All About My Super-Secret Way to Double the Number of Books You Read in a Year
OK, it’s not that big of a secret. If you want to double the number of books you read in a year, listen to audiobooks. I always have one "regular" book and one audiobook going at the same time. It's not cheating, I swear! It's seizing an opportunity. I have a little kid at home along with a blog, a freelance business, and a part-time “day job.” Sitting and reading books for hours during the day is not a luxury I have. It’s not that I don’t have the time per se. It’s that I have other things to do that keep me from sitting down with a book, which brings me to the reasons why I love audiobooks.
- Look Ma no hands. Because I don’t have to park my butt and hold a book, I can do other things while I “read” like clean the house, do the dishes, drive, walk, or jog. This is the reason I started listening to audiobooks in the first place.
- Overdrive appeals to my frugal side. Audiobooks are EXPENSIVE! That’s why I use Overdrive to borrow audiobooks from the library. So instead of allocating my hard-earned money to a few audiobooks, Overdrive lets me listen to as many as I want! Of course, I can borrow eBooks with Overdrive or go to the library and get some old-fashioned books, but that doesn’t solve my time problem. I also don’t live close to my local library, and I’m terrible about remembering to return books. Sorry, Carnegie Libraries of Pittsburgh! Overdrive solves this problem by returning the audiobooks for me.
- I read books I otherwise wouldn’t have read. With Overdrive I get impatient, and the most popular audiobooks, the ones I’m dying to listen to, always have a waitlist. So, while I wait for those audiobooks, I check out whatever's available, and I haven’t been disappointed yet. I’m also not afraid to stop listening to an audiobook that doesn’t jibe with me on Overdrive because I didn’t buy it. That being said, I am also more likely to stick with an audiobook I don't love because my brain doesn’t process it as the same kind of time commitment as reading a regular book. This helps me stick with books that challenge me in one way or another.
- I can read more nonfiction. As much as I love nonfiction, my only time to sit with a book is right before bed and nonfiction gets me too riled up to sleep. Also, good, well-researched nonfiction can be hard to get through. I find it easier to digest the information when it’s dictated to me. This tactic, for me, follows the law of diminishing returns though. Some books are so heavy or information-laden that they require a closer reading than audiobooks allow.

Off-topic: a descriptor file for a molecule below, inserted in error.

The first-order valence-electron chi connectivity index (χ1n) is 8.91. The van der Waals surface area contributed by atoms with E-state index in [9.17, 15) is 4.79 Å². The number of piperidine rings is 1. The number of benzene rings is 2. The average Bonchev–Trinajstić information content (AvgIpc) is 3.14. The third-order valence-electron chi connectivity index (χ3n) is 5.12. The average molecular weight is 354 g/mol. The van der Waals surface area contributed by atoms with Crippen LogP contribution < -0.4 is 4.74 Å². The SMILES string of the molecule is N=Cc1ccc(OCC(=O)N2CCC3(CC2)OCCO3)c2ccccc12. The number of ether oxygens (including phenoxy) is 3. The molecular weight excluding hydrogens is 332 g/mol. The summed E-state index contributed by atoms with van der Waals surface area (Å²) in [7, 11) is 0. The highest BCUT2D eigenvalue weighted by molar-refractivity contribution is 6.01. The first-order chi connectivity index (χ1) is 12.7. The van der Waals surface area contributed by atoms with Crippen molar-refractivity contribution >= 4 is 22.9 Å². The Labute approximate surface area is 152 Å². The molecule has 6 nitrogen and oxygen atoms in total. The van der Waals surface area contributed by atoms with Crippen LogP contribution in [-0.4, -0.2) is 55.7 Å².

- Memoirs read by the author are the best. I am a sucker for any audiobook that is read by the author, but memoirs, in particular, are so much better this way. The author, in essence, gets to tell their own story. My favorite audiobook memoir is Yes Please by Amy Poehler. I’ll get some disagreement on this point because there are some great fiction audiobooks out there that aren't read by the author. In the best ones, either different narrators are used for different characters or one narrator uses different voices for different characters. These approaches add their own layer of entertainment and some people think these are better than audiobooks read by the author. To each their own.
If you take a look at my Goodreads account, you’ll notice that most of the books on my read shelf are not audiobooks. If I'm being honest, I’m way too lazy to find the exact version/form of the books I read. Social media, including Goodreads, is another one of those time sinks I loathe. You can safely assume that I consumed about 1/3 to 1/2 of the books on my read shelf in audiobook format. Some people may judge me for that, but that’s a topic for a different day. Are you already a fan of audiobooks? Are you considering adding some to your TBR list? What are your favorite audiobooks? Let me know your thoughts in the comments!